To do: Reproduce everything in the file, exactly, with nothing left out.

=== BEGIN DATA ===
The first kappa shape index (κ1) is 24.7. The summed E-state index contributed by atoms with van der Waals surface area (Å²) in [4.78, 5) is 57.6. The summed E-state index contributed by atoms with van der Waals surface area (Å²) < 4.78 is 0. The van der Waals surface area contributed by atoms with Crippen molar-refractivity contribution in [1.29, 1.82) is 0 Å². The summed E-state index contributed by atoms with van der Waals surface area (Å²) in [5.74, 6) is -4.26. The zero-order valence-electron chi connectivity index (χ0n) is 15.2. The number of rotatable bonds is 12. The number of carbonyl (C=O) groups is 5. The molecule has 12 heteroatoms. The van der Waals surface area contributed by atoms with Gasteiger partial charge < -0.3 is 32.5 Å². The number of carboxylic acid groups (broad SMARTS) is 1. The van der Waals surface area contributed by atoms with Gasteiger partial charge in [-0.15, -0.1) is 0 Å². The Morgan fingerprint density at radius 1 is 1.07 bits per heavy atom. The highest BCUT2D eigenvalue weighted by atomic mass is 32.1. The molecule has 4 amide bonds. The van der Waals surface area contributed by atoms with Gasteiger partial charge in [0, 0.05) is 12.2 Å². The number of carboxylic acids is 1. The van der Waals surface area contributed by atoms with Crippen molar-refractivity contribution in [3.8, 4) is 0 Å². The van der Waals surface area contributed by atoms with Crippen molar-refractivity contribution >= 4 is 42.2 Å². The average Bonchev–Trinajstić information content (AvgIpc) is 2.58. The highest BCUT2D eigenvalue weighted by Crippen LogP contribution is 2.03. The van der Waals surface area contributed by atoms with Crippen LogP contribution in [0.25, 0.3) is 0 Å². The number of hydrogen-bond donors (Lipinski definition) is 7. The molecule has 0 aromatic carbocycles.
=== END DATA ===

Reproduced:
The first kappa shape index (κ1) is 24.7. The summed E-state index contributed by atoms with van der Waals surface area (Å²) in [4.78, 5) is 57.6. The summed E-state index contributed by atoms with van der Waals surface area (Å²) < 4.78 is 0. The van der Waals surface area contributed by atoms with Crippen molar-refractivity contribution in [1.29, 1.82) is 0 Å². The summed E-state index contributed by atoms with van der Waals surface area (Å²) in [5.74, 6) is -4.26. The zero-order valence-electron chi connectivity index (χ0n) is 15.2. The number of rotatable bonds is 12. The number of carbonyl (C=O) groups is 5. The molecule has 12 heteroatoms. The van der Waals surface area contributed by atoms with Gasteiger partial charge < -0.3 is 32.5 Å². The number of carboxylic acid groups (broad SMARTS) is 1. The van der Waals surface area contributed by atoms with Gasteiger partial charge in [-0.15, -0.1) is 0 Å². The Morgan fingerprint density at radius 1 is 1.07 bits per heavy atom. The highest BCUT2D eigenvalue weighted by atomic mass is 32.1. The molecule has 4 amide bonds. The van der Waals surface area contributed by atoms with Gasteiger partial charge in [0, 0.05) is 12.2 Å². The number of carboxylic acids is 1. The van der Waals surface area contributed by atoms with Crippen molar-refractivity contribution in [3.8, 4) is 0 Å². The van der Waals surface area contributed by atoms with Crippen molar-refractivity contribution >= 4 is 42.2 Å². The average Bonchev–Trinajstić information content (AvgIpc) is 2.58. The highest BCUT2D eigenvalue weighted by Crippen LogP contribution is 2.03. The van der Waals surface area contributed by atoms with Crippen LogP contribution in [0.25, 0.3) is 0 Å². The number of hydrogen-bond donors (Lipinski definition) is 7. The molecule has 0 aromatic carbocycles.